But it’s not necessary to have all translations complete before designing — there are tools available that can mimic the look of different languages, allowing designers to use them as filler while laying out pages with different languages.

These pseudo-localization tools adjust the widths of text elements to match the look of different languages. For instance, Shopify’s pseudo-localization tool adds 42 percent more characters in French and 112 percent more characters in Spanish, compared to English.

When it’s not clear what languages a website will eventually be translated into, developers can focus on making the website as responsive as possible. Responsive pages are much more forgiving of layout changes and can more easily absorb word size variations.

 

Automated Tools Can Help With Extraction

The next step in the localization process is extracting out all text that needs translation. It’s easily the most work-intensive step for developers, because extraction involves locating and compiling a list of all the original text from a website. Extraction tools are available to help with the process, but planning ahead before coding up the website can still save developers plenty of time, even when using these tools.

For instance, the Angular i18n tool offers a package for Angular projects that looks for special “internationalization” tags within a website’s HTML — these tags serve as markers for the extraction tool, guiding it to the places on the document that needs translation. 

The tool cuts down on a great deal of the manual work developers would otherwise have to do, but using it correctly requires labeling all the relevant text with the internationalization tag during development. Text elements that don’t have tags will get skipped.

“When I cut the text from the page, I might cut some part of the tag, which is going to result in a page that looks incorrect.”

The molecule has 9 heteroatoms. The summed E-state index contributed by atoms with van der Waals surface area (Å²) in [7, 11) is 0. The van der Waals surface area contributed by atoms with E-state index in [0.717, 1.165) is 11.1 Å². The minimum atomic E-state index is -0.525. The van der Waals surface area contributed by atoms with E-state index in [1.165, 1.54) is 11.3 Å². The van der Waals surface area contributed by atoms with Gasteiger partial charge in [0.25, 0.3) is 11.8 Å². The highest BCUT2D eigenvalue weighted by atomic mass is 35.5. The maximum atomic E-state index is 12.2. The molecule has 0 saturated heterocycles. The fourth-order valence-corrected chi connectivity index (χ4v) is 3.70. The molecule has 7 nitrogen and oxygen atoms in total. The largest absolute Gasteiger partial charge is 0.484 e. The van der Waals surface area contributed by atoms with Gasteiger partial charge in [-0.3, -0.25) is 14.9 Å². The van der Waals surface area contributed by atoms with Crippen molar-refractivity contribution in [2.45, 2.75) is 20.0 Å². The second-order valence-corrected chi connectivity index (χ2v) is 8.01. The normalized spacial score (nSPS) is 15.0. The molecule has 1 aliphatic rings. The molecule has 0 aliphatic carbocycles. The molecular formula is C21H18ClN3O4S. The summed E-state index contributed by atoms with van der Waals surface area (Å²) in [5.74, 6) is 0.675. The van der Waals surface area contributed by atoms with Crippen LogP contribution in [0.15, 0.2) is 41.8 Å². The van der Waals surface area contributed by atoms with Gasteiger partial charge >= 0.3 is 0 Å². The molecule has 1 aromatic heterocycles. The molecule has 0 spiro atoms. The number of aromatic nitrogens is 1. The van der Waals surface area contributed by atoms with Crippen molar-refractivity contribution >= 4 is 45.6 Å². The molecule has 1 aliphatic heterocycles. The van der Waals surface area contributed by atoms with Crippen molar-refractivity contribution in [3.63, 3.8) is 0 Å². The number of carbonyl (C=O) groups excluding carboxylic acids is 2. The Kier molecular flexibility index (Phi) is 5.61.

Sometimes, parts of the page structure can be corrupted when using the extraction tools — for example, structural parts of the HTML might get cut off. This happens when extraction tools make parsing errors and cut an extra character or two off that isn’t part of the text.

“All the text on the websites are displayed to us in HTML tags,” Bodrov-Krukowski said. “And when I cut the text from the page, I might cut some part of the tag, which is going to result in a page that looks incorrect.”

The best way to catch these problems is by setting up automated tests to alert developers whenever this happens, so that developers can make corrections to make the page functional again.

“If we don’t have any automatic tests at all, developers are quite hesitant to change anything,” Bodrov-Krukowski said. “Because if it works, and then I change something, everything is going to break… But if I have tests that can be run very fast, then I’m going to be much more confident in my changes.”

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Provide Translators With Additional Context

Lokalise was founded in 2016, but localization wasn’t the startup’s initial direction. Originally, developers were working on an entirely different project and needed to translate their website into other languages to reach more customers. But the team found using Excel spreadsheets to track translations cumbersome, and there wasn’t a good existing alternative.